Format

Send to

Choose Destination
See comment in PubMed Commons below
Curr Biol. 1998 Apr 23;8(9):497-507.

The Polo-related kinase Cdc5 activates and is destroyed by the mitotic cyclin destruction machinery in S. cerevisiae.

Author information

1
Department of Physiology, University of California San Francisco, California, 94143, USA.

Abstract

BACKGROUND:

Following chromosome segregation in anaphase, ubiquitin-dependent degradation of mitotic cyclins contributes to the exit from mitosis. A key step in this process is catalyzed by a ubiquitin-protein ligase known as the anaphase-promoting complex (APC), the regulation of which is poorly understood. The Polo-related protein kinase Cdc5 in Saccharomyces cerevisiae might encode a regulator of the APC, because cdc5 mutant cells arrest with a late mitotic phenotype similar to that observed in cells with defective cyclin destruction.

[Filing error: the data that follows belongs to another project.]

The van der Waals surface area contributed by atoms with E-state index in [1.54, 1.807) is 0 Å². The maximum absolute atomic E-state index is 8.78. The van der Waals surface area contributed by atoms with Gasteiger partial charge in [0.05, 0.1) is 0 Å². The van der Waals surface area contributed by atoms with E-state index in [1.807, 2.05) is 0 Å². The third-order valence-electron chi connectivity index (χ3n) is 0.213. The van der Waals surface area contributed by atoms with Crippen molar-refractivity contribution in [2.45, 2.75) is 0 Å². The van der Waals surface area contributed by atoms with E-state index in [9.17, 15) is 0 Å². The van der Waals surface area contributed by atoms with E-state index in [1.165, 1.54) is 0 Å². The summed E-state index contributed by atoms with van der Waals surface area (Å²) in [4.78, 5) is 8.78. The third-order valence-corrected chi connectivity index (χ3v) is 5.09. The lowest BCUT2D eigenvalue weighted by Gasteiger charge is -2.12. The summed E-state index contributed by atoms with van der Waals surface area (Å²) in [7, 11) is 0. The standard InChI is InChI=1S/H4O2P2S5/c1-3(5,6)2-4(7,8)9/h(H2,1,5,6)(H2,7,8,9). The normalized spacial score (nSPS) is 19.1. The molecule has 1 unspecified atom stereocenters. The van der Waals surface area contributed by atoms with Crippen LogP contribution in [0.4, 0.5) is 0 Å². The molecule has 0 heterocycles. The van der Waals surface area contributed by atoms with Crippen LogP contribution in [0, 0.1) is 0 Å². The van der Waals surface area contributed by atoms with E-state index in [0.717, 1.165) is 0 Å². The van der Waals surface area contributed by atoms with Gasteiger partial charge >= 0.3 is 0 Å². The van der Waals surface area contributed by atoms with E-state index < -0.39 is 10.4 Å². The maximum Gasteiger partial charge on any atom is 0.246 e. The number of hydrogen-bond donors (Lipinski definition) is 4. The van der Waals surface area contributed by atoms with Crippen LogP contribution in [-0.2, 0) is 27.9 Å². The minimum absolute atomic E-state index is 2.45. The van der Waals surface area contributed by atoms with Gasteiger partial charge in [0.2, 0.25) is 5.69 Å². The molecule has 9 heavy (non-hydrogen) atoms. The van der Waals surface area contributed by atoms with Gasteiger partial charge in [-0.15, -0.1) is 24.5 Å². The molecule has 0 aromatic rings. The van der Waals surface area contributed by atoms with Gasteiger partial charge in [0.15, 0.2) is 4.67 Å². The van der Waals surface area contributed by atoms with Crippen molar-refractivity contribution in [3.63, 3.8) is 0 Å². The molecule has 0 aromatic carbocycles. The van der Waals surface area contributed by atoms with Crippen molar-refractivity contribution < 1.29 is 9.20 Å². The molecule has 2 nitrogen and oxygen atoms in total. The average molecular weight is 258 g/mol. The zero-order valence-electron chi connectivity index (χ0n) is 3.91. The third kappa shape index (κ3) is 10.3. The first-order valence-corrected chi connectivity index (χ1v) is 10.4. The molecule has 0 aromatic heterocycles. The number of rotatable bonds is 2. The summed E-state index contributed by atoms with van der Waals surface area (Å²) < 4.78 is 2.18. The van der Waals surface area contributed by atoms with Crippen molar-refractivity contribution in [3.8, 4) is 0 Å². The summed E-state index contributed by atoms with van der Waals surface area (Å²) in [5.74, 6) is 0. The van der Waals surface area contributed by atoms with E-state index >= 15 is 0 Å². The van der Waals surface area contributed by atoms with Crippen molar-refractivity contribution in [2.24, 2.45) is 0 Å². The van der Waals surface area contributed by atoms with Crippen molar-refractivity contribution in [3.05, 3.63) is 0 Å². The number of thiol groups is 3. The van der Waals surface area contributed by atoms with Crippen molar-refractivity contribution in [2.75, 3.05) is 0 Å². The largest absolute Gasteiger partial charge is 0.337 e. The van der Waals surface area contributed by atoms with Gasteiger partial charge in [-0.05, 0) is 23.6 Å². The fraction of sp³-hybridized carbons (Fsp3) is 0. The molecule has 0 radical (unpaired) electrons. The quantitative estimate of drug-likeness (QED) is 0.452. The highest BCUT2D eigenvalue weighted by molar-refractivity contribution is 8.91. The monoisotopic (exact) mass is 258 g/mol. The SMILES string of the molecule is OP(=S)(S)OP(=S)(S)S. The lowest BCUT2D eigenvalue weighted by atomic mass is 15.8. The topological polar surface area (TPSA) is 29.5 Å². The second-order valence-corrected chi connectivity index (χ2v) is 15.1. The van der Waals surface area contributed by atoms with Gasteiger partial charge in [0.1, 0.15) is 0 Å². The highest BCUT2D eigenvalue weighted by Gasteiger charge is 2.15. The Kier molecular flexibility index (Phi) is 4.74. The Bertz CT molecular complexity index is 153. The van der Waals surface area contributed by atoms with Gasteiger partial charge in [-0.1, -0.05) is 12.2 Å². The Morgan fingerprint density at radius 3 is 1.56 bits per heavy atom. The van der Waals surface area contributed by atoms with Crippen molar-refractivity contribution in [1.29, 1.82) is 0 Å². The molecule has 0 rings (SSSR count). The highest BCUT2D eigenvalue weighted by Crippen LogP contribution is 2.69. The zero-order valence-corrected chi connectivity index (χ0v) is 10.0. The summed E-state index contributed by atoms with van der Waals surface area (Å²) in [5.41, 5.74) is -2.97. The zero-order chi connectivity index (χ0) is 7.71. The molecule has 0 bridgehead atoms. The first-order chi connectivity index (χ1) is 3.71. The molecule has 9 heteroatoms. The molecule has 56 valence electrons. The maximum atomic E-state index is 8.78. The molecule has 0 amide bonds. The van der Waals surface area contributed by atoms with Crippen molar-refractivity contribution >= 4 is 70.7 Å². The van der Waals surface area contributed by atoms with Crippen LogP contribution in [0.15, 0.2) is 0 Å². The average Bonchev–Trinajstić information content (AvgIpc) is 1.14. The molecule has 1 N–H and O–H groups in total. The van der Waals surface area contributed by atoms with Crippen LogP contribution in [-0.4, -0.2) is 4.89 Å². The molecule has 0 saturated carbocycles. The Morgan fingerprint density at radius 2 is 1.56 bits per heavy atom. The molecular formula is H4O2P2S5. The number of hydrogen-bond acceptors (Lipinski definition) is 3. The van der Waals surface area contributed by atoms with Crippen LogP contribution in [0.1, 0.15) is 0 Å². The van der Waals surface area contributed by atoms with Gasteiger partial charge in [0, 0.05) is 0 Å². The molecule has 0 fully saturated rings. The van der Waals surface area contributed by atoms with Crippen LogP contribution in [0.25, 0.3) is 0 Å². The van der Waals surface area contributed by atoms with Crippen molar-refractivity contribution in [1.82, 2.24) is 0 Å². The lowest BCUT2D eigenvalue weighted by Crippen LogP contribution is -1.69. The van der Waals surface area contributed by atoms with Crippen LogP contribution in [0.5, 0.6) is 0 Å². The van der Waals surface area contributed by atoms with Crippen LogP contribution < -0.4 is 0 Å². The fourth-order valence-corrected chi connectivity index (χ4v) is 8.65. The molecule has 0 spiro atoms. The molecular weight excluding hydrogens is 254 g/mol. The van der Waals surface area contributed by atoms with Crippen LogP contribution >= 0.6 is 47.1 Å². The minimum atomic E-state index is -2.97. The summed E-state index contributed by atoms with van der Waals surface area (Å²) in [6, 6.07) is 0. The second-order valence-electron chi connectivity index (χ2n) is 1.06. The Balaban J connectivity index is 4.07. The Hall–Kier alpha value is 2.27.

RESULTS:

We investigated the role of Cdc5 in the regulation of mitotic cyclin degradation. In cdc5-1 mutant cells, we observed a defect in the destruction of cyclins and a reduction in the cyclin-ubiquitin ligase activity of the APC. Overexpression of CDC5 resulted in increased APC activity and mitotic cyclin destruction in asynchronous cells or in cells arrested in metaphase. CDC5 mutation or overexpression did not affect the degradation of the APC substrate Pds 1, which is normally degraded at the metaphase-to-anaphase transition. Cyclin-specific APC activity in cells overexpressing CDC5 was reduced in the absence of the APC regulatory proteins Hct 1 and Cdc20. In G1, Cdc5 itself was degraded by an APC-dependent and Hct1-dependent mechanism.

CONCLUSIONS:

We conclude that Cdc5 is a positive regulator of cyclin-specific APC activity in late mitosis. Degradation of Cdc5 in G1 might provide a feedback mechanism by which the APC destroys its activator at the onset of the next cell cycle.

PMID:
9560342
[Indexed for MEDLINE]
Free full text
PubMed Commons home

PubMed Commons

0 comments

    Supplemental Content

    Full text links

    Icon for Elsevier Science
    Loading ...
    Support Center